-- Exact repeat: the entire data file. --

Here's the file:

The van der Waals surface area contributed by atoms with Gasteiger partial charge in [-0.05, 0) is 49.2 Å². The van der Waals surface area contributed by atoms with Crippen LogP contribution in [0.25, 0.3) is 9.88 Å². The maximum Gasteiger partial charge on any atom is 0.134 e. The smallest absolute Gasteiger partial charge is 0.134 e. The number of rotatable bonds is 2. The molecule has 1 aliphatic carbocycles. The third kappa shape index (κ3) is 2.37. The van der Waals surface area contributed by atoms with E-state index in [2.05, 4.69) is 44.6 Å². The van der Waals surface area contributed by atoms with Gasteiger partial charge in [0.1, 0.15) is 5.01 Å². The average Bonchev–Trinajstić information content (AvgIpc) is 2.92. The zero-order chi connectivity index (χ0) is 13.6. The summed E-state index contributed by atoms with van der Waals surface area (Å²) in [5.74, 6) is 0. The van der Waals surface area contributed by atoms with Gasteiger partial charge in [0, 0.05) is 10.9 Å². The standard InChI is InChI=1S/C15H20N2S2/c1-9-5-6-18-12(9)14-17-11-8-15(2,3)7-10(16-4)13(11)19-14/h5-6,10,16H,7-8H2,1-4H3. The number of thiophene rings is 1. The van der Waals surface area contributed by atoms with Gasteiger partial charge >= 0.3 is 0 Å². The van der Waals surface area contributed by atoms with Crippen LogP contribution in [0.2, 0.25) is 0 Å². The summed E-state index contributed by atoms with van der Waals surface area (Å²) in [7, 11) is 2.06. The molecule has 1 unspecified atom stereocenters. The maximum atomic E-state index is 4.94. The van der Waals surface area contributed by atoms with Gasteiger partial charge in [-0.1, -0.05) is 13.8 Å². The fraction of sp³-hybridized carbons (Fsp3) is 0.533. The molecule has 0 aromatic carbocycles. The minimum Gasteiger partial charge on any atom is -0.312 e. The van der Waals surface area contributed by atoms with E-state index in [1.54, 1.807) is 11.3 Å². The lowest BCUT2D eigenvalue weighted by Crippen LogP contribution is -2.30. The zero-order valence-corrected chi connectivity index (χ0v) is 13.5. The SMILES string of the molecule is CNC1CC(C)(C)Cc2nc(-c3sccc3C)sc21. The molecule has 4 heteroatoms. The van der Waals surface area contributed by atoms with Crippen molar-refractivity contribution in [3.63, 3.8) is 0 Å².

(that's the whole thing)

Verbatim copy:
The van der Waals surface area contributed by atoms with Gasteiger partial charge in [-0.05, 0) is 49.2 Å². The van der Waals surface area contributed by atoms with Crippen LogP contribution in [0.25, 0.3) is 9.88 Å². The maximum Gasteiger partial charge on any atom is 0.134 e. The smallest absolute Gasteiger partial charge is 0.134 e. The number of rotatable bonds is 2. The molecule has 1 aliphatic carbocycles. The third kappa shape index (κ3) is 2.37. The van der Waals surface area contributed by atoms with E-state index in [2.05, 4.69) is 44.6 Å². The van der Waals surface area contributed by atoms with Gasteiger partial charge in [0.1, 0.15) is 5.01 Å². The average Bonchev–Trinajstić information content (AvgIpc) is 2.92. The zero-order chi connectivity index (χ0) is 13.6. The summed E-state index contributed by atoms with van der Waals surface area (Å²) in [5.74, 6) is 0. The van der Waals surface area contributed by atoms with Gasteiger partial charge in [0, 0.05) is 10.9 Å². The standard InChI is InChI=1S/C15H20N2S2/c1-9-5-6-18-12(9)14-17-11-8-15(2,3)7-10(16-4)13(11)19-14/h5-6,10,16H,7-8H2,1-4H3. The number of thiophene rings is 1. The van der Waals surface area contributed by atoms with Gasteiger partial charge >= 0.3 is 0 Å². The van der Waals surface area contributed by atoms with Crippen LogP contribution in [0.2, 0.25) is 0 Å². The summed E-state index contributed by atoms with van der Waals surface area (Å²) in [7, 11) is 2.06. The molecule has 1 unspecified atom stereocenters. The maximum atomic E-state index is 4.94. The van der Waals surface area contributed by atoms with Gasteiger partial charge in [-0.1, -0.05) is 13.8 Å². The fraction of sp³-hybridized carbons (Fsp3) is 0.533. The molecule has 0 aromatic carbocycles. The minimum Gasteiger partial charge on any atom is -0.312 e. The van der Waals surface area contributed by atoms with E-state index in [1.54, 1.807) is 11.3 Å². The lowest BCUT2D eigenvalue weighted by Crippen LogP contribution is -2.30. The zero-order valence-corrected chi connectivity index (χ0v) is 13.5. The SMILES string of the molecule is CNC1CC(C)(C)Cc2nc(-c3sccc3C)sc21. The molecule has 4 heteroatoms. The van der Waals surface area contributed by atoms with Crippen molar-refractivity contribution in [3.63, 3.8) is 0 Å².